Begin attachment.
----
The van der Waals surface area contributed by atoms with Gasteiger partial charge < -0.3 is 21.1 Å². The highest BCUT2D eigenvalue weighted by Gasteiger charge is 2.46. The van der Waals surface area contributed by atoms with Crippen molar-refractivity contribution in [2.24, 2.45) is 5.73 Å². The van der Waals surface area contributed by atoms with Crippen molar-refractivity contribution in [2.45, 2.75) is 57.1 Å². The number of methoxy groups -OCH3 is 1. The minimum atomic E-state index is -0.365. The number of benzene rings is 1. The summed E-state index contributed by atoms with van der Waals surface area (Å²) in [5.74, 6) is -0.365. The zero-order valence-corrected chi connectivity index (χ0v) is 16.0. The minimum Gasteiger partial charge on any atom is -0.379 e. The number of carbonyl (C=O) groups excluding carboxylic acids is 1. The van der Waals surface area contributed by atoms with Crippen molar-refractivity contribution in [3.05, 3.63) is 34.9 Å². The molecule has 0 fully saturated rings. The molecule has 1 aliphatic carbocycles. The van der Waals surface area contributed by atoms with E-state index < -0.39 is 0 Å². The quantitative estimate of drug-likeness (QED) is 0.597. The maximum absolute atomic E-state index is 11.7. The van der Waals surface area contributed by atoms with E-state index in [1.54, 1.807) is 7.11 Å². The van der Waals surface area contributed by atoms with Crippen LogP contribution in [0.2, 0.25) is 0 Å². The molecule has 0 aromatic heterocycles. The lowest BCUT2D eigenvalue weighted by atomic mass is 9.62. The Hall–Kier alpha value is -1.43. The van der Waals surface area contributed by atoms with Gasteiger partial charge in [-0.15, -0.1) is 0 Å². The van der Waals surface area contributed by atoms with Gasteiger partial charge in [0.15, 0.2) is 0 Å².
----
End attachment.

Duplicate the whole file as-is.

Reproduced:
The van der Waals surface area contributed by atoms with Gasteiger partial charge < -0.3 is 21.1 Å². The highest BCUT2D eigenvalue weighted by Gasteiger charge is 2.46. The van der Waals surface area contributed by atoms with Crippen molar-refractivity contribution in [2.24, 2.45) is 5.73 Å². The van der Waals surface area contributed by atoms with Crippen molar-refractivity contribution in [2.45, 2.75) is 57.1 Å². The number of methoxy groups -OCH3 is 1. The minimum atomic E-state index is -0.365. The number of benzene rings is 1. The summed E-state index contributed by atoms with van der Waals surface area (Å²) in [5.74, 6) is -0.365. The zero-order valence-corrected chi connectivity index (χ0v) is 16.0. The minimum Gasteiger partial charge on any atom is -0.379 e. The number of carbonyl (C=O) groups excluding carboxylic acids is 1. The van der Waals surface area contributed by atoms with Crippen molar-refractivity contribution in [3.05, 3.63) is 34.9 Å². The molecule has 0 fully saturated rings. The molecule has 1 aliphatic carbocycles. The van der Waals surface area contributed by atoms with E-state index < -0.39 is 0 Å². The quantitative estimate of drug-likeness (QED) is 0.597. The maximum absolute atomic E-state index is 11.7. The van der Waals surface area contributed by atoms with E-state index in [1.54, 1.807) is 7.11 Å². The van der Waals surface area contributed by atoms with Crippen LogP contribution in [0.2, 0.25) is 0 Å². The molecule has 0 aromatic heterocycles. The lowest BCUT2D eigenvalue weighted by atomic mass is 9.62. The Hall–Kier alpha value is -1.43. The van der Waals surface area contributed by atoms with Gasteiger partial charge in [-0.15, -0.1) is 0 Å². The van der Waals surface area contributed by atoms with Gasteiger partial charge in [0.15, 0.2) is 0 Å².